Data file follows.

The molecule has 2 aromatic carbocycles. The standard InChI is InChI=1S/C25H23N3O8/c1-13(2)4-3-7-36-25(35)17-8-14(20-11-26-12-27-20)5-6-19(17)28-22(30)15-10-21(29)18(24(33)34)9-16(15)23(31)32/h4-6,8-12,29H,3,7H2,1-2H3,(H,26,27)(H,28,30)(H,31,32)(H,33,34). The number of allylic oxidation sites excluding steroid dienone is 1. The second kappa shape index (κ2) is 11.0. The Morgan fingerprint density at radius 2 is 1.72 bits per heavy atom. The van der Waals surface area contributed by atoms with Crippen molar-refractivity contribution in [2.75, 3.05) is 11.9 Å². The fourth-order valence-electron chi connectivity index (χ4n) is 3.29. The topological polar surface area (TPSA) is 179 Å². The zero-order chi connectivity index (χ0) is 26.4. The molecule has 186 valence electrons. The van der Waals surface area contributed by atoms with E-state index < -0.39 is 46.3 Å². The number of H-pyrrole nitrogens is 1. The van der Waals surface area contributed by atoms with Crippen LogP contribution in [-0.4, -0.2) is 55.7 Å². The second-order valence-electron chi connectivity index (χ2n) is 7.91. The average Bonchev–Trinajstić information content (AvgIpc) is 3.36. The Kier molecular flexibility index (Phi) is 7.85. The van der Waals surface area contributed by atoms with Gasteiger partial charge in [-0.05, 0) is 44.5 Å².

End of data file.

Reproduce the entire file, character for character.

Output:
The molecule has 2 aromatic carbocycles. The standard InChI is InChI=1S/C25H23N3O8/c1-13(2)4-3-7-36-25(35)17-8-14(20-11-26-12-27-20)5-6-19(17)28-22(30)15-10-21(29)18(24(33)34)9-16(15)23(31)32/h4-6,8-12,29H,3,7H2,1-2H3,(H,26,27)(H,28,30)(H,31,32)(H,33,34). The number of allylic oxidation sites excluding steroid dienone is 1. The second kappa shape index (κ2) is 11.0. The Morgan fingerprint density at radius 2 is 1.72 bits per heavy atom. The van der Waals surface area contributed by atoms with Crippen molar-refractivity contribution in [2.75, 3.05) is 11.9 Å². The fourth-order valence-electron chi connectivity index (χ4n) is 3.29. The topological polar surface area (TPSA) is 179 Å². The zero-order chi connectivity index (χ0) is 26.4. The molecule has 186 valence electrons. The van der Waals surface area contributed by atoms with E-state index < -0.39 is 46.3 Å². The number of H-pyrrole nitrogens is 1. The van der Waals surface area contributed by atoms with Crippen LogP contribution in [-0.4, -0.2) is 55.7 Å². The second-order valence-electron chi connectivity index (χ2n) is 7.91. The average Bonchev–Trinajstić information content (AvgIpc) is 3.36. The Kier molecular flexibility index (Phi) is 7.85. The van der Waals surface area contributed by atoms with Gasteiger partial charge in [-0.05, 0) is 44.5 Å².